Nagra PL-L preamplifier Page 2
The only remaining gripe I might possibly have had about the PL-L was its lack of any tape ins/outs, but that's a reflection of its professional heritage. In the studio or recording on location, all the signal manipulation for recording will be handled by the console; the PL-L will be used only for listening and monitoring.
In that task, the PL-L was absolutely enjoyable and satisfying. Noise was never noticeable at any gain setting, and all controls worked silently and smoothly. Fed from turntable, CD, or radio, the PL-L was revealing and natural, imparting little personality or coloration of its own. How can I know that? Well, I can't know for sure, but familiar and subtle differences among sources and power amps were as distinct as I'd ever heard. To me, this means that the PL-L must be low in distortion and flat in frequency response, or else these differences would have been smeared and obscured.
I used the PL-L with both the RCA and the balanced XLR outputs and could find little to distinguish them in terms of noise. However, I did think that the direct-driven single-ended outputs were just a tad more dynamic and lively. I noted this particularly in the Menuetto of Haydn's Symphony 88, with Thomas Fey conducting the Heidelberg Symphony (Hänssler Classic CD 98.391). Those of us raised on Furtwängler's classic Berlin recording will have had our eyebrows well raised before this third movement, but in Fey's account, brass accents are notably crisp and acute. Switching from the XLR (via AudioQuest) to the RCA (via Cardas) outputs, those accents glinted even more while remaining acoustically natural. Furtwängler might disagree—his accents were less pointed, his pace more slow and playful. Still, Fey's performance is not fey at all, but a brisk, dynamic account that the PL-L, through either output, presented more crisply than the Sonic Frontiers Line-3 or the Simaudio P-5. Those preamps seemed a bit more distant, requiring greater concentration to hear the details with equal distinction. The difference between the Nagra and the others persisted when I defaulted to the balanced outputs, which made my comparisons easier.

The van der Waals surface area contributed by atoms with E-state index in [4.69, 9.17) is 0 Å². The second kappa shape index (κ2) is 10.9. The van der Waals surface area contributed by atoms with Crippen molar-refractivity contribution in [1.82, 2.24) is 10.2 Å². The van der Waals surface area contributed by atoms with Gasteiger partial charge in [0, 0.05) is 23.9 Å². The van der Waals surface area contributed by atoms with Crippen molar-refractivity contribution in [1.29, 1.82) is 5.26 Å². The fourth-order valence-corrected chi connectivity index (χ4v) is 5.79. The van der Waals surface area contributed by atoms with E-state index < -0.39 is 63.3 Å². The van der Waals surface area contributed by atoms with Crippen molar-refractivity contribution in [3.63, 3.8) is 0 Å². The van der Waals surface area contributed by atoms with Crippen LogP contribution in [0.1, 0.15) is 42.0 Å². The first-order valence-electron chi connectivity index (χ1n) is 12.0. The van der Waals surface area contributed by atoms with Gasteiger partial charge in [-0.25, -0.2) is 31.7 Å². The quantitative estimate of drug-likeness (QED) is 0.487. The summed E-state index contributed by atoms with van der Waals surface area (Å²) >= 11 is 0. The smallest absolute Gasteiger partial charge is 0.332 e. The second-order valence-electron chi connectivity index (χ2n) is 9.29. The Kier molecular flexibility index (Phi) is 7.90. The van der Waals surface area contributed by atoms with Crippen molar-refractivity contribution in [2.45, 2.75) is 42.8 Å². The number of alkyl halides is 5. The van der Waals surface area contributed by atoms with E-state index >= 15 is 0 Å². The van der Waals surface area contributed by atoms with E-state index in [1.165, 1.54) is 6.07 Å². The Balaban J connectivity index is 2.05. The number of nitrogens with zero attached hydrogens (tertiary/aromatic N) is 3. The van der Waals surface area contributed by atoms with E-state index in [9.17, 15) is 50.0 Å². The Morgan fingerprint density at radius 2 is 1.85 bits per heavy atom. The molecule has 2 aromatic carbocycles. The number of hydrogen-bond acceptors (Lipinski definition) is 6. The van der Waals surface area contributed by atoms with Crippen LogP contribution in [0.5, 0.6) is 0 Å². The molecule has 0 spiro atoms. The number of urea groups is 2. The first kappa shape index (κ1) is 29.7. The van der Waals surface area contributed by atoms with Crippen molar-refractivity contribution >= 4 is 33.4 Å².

The PL-L was not unsubtle; in terms of ambience and depth, it was the equal of the best units auditioned. On the above-mentioned Haydn and on Shaker (Chesky JD236), the follow-up to David Johansen and the Harry Smiths' successful first Chesky CD, the perception of performers placed in an acoustic space was superb. I attended one of the recording sessions for the first, eponymous Harry Smiths CD (JD196), and the illusion matched my acoustic memory of the recording venue, Manhattan's St. Peter's Church. On the day I was there, I heard a half-dozen takes of "Deep Blue Sea," and I remember the one that made it onto the disc because of Johansen's sotto voce "I want to make this one right" at the beginning. Through the PL-L, it was easy to hear how he got closer and closer to the mike as his voice got softer and softer, verse by verse. Nor was this intimacy achieved at the expense of the sense of ensemble or, indeed, of impact. Johansen and the Chesky team got it right and the PL-L revealed it all, showing how good a monitoring tool it really is.